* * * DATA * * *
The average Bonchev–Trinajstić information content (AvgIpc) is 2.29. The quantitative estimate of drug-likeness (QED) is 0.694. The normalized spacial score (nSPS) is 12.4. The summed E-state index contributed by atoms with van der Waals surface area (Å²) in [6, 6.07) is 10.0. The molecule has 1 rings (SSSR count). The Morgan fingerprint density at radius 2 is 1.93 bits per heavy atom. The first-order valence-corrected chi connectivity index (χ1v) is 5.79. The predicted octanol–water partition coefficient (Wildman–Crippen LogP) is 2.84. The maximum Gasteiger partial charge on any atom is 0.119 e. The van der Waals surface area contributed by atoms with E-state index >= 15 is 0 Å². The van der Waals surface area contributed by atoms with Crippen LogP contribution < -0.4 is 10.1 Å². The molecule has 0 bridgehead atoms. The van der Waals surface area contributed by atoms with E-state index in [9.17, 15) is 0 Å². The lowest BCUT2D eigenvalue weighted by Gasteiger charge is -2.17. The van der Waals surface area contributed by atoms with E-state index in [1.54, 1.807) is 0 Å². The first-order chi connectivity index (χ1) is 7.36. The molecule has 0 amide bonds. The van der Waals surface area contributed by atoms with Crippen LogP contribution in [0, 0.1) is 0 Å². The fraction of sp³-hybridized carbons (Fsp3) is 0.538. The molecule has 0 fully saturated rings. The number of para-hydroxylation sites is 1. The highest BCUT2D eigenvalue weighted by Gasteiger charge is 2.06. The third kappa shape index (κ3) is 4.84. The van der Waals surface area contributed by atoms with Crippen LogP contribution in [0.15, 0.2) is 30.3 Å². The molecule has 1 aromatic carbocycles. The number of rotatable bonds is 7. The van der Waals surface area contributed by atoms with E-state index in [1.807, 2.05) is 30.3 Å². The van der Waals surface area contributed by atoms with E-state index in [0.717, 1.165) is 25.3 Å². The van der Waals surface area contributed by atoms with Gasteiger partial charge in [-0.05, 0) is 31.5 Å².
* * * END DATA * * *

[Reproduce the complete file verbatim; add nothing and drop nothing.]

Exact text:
The average Bonchev–Trinajstić information content (AvgIpc) is 2.29. The quantitative estimate of drug-likeness (QED) is 0.694. The normalized spacial score (nSPS) is 12.4. The summed E-state index contributed by atoms with van der Waals surface area (Å²) in [6, 6.07) is 10.0. The molecule has 1 rings (SSSR count). The Morgan fingerprint density at radius 2 is 1.93 bits per heavy atom. The first-order valence-corrected chi connectivity index (χ1v) is 5.79. The predicted octanol–water partition coefficient (Wildman–Crippen LogP) is 2.84. The maximum Gasteiger partial charge on any atom is 0.119 e. The van der Waals surface area contributed by atoms with E-state index >= 15 is 0 Å². The van der Waals surface area contributed by atoms with Crippen LogP contribution < -0.4 is 10.1 Å². The molecule has 0 bridgehead atoms. The van der Waals surface area contributed by atoms with E-state index in [9.17, 15) is 0 Å². The lowest BCUT2D eigenvalue weighted by Gasteiger charge is -2.17. The van der Waals surface area contributed by atoms with E-state index in [1.54, 1.807) is 0 Å². The first-order chi connectivity index (χ1) is 7.36. The molecule has 0 amide bonds. The van der Waals surface area contributed by atoms with Crippen LogP contribution in [0, 0.1) is 0 Å². The fraction of sp³-hybridized carbons (Fsp3) is 0.538. The molecule has 0 fully saturated rings. The number of para-hydroxylation sites is 1. The highest BCUT2D eigenvalue weighted by Gasteiger charge is 2.06. The third kappa shape index (κ3) is 4.84. The van der Waals surface area contributed by atoms with Crippen LogP contribution in [0.15, 0.2) is 30.3 Å². The molecule has 1 aromatic carbocycles. The number of rotatable bonds is 7. The van der Waals surface area contributed by atoms with E-state index in [1.807, 2.05) is 30.3 Å². The van der Waals surface area contributed by atoms with E-state index in [0.717, 1.165) is 25.3 Å². The van der Waals surface area contributed by atoms with Gasteiger partial charge in [-0.05, 0) is 31.5 Å².